A 59-year-old woman has become the oldest person ever to be offered fertility treatment by a British clinic.
Doctors at the private London Women’s Clinic on Harley Street, one of the most successful IVF units in the country, have unanimously agreed to help Susan Tollefsen conceive.
Mrs Tollefsen, a retired teacher who turns 60 in October, said: ‘I’m still so full of life and healthy at 60 I don’t see any reason why I shouldn’t be treated.’
Until last week’s decision, older women have had to travel abroad for treatment – so-called ‘fertility tourism’ – because Government guidelines say the NHS should not recommend IVF to women over the age of 40 and private clinics generally will not treat women older than 50.
But in a move that has provoked an ethical storm over whether post-menopausal women have the right to fertility treatment, the clinic has decided to revise its policy.
Mrs Tollefsen already has a two-year-old child, conceived at a Russian clinic after she was refused treatment in the UK because of her age.
There are now calls for an upper age limit for fertility treatment to be enshrined in law, rather than simply a guideline.
Clinicians usually refuse to offer to treat women older than 50 because of health concerns, the reduced chances of success, and fears for the upbringing of children with such an old parent. Critics claim that women who put off motherhood until later in life are selfishly putting their own needs before a child’s.
Clinics also risk having their licences suspended if they do not take the welfare of any resulting children into account when providing IVF treatment. However, they do not have to inform the regulators if they are treating an older woman.
Normally, private clinics treat women over 50 only in exceptional circumstances, for example if she still has a menstrual cycle.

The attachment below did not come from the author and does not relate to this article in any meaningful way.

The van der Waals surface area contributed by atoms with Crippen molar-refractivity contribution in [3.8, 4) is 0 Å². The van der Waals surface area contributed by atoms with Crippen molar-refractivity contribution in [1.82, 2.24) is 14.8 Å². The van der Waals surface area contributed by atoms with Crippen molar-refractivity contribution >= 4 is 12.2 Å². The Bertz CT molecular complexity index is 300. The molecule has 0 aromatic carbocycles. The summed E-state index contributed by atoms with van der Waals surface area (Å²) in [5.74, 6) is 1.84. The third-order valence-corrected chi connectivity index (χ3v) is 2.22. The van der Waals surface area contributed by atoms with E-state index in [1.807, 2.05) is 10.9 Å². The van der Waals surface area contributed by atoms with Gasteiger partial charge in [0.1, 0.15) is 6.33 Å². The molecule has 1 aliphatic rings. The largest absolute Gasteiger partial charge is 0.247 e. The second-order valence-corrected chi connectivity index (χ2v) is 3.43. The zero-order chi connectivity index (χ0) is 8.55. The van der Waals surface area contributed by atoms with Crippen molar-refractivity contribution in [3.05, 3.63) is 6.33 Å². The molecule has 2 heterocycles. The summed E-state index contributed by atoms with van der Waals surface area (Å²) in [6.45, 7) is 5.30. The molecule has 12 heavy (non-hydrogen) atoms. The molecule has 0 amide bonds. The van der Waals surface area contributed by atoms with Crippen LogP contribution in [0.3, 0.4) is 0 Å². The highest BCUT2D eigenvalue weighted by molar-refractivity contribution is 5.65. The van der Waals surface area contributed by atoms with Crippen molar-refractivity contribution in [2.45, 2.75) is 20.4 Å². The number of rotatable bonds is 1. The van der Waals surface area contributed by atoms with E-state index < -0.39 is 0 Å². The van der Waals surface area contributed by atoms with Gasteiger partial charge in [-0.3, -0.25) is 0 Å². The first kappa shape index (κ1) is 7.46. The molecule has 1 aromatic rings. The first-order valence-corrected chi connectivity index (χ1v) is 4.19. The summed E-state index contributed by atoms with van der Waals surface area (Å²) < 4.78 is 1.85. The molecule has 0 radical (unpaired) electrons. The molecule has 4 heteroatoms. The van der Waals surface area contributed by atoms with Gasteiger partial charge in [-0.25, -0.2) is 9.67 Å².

'Other women my age should do this too'
That Mrs Tollefsen will now receive help demonstrates how concerns about upper age limits have relaxed. In sharp contrast, Elizabeth Buttle, who also gave birth at 60 in 1997, received IVF treatment only after lying about her age, telling doctors she was 49.
It is feared that last week’s decision by the London Women’s Clinic could lead to a flood of older women seeking treatment.
Last night, Tory MP Nadine Dorries described the plans as ‘preposterous’ and called for Parliament to intervene with new laws setting an upper age limit for IVF.
She said: ‘Once you pass the point of natural conception, that’s when you should stop. We need to legislate for this because inevitably society will have to pick up the cost later. Perhaps the cut-off point could be extended by a couple of years into the early 50s, but moving as far as 60 – which is a huge leap – is slightly preposterous.’
It has been learned that senior staff at the London Women’s Clinic unanimously voted in favour of treating Mrs Tollefsen at a meeting on Thursday. The clinic has also decided to consider treating another, unnamed 57-year-old woman.